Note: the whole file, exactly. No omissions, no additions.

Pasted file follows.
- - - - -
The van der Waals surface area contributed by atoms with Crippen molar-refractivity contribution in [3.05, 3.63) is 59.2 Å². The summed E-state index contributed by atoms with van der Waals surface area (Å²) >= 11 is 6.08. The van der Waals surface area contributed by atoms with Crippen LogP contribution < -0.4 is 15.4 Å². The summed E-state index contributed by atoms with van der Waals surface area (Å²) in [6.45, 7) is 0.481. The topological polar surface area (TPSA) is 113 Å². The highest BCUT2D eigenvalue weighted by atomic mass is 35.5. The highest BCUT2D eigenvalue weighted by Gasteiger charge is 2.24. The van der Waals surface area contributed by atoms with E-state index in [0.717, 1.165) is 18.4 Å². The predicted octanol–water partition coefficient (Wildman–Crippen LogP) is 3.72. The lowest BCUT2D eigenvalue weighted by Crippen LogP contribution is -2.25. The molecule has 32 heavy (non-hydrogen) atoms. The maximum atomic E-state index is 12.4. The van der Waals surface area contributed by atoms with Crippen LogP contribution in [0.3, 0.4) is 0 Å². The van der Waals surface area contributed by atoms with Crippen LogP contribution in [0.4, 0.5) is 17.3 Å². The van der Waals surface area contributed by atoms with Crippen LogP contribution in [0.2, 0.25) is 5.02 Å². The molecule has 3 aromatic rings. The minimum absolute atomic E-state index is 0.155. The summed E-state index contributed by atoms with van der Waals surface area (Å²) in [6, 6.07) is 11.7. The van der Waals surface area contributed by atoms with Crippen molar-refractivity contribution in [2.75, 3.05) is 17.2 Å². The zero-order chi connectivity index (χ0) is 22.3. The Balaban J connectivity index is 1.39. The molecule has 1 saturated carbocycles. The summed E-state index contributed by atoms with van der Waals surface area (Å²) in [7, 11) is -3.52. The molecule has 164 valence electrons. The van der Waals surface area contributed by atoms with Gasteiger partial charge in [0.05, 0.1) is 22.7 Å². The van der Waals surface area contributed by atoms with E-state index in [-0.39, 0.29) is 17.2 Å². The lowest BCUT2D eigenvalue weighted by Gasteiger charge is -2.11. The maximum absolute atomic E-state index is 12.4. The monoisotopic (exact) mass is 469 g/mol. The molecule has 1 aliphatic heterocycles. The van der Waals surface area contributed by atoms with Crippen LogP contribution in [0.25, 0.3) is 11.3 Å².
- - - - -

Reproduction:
The van der Waals surface area contributed by atoms with Crippen molar-refractivity contribution in [3.05, 3.63) is 59.2 Å². The summed E-state index contributed by atoms with van der Waals surface area (Å²) >= 11 is 6.08. The van der Waals surface area contributed by atoms with Crippen LogP contribution < -0.4 is 15.4 Å². The summed E-state index contributed by atoms with van der Waals surface area (Å²) in [6.45, 7) is 0.481. The topological polar surface area (TPSA) is 113 Å². The highest BCUT2D eigenvalue weighted by atomic mass is 35.5. The highest BCUT2D eigenvalue weighted by Gasteiger charge is 2.24. The van der Waals surface area contributed by atoms with E-state index in [0.717, 1.165) is 18.4 Å². The predicted octanol–water partition coefficient (Wildman–Crippen LogP) is 3.72. The lowest BCUT2D eigenvalue weighted by Crippen LogP contribution is -2.25. The molecule has 32 heavy (non-hydrogen) atoms. The maximum atomic E-state index is 12.4. The van der Waals surface area contributed by atoms with Crippen LogP contribution in [0.3, 0.4) is 0 Å². The van der Waals surface area contributed by atoms with Crippen LogP contribution in [0.4, 0.5) is 17.3 Å². The van der Waals surface area contributed by atoms with Crippen LogP contribution in [0.2, 0.25) is 5.02 Å². The molecule has 3 aromatic rings. The minimum absolute atomic E-state index is 0.155. The summed E-state index contributed by atoms with van der Waals surface area (Å²) in [6, 6.07) is 11.7. The van der Waals surface area contributed by atoms with Crippen molar-refractivity contribution in [2.75, 3.05) is 17.2 Å². The zero-order chi connectivity index (χ0) is 22.3. The Balaban J connectivity index is 1.39. The molecule has 1 saturated carbocycles. The summed E-state index contributed by atoms with van der Waals surface area (Å²) in [7, 11) is -3.52. The molecule has 164 valence electrons. The van der Waals surface area contributed by atoms with Gasteiger partial charge in [0.05, 0.1) is 22.7 Å². The van der Waals surface area contributed by atoms with E-state index in [-0.39, 0.29) is 17.2 Å². The lowest BCUT2D eigenvalue weighted by Gasteiger charge is -2.11. The maximum absolute atomic E-state index is 12.4. The monoisotopic (exact) mass is 469 g/mol. The molecule has 1 aliphatic heterocycles. The van der Waals surface area contributed by atoms with Crippen LogP contribution in [0.25, 0.3) is 11.3 Å².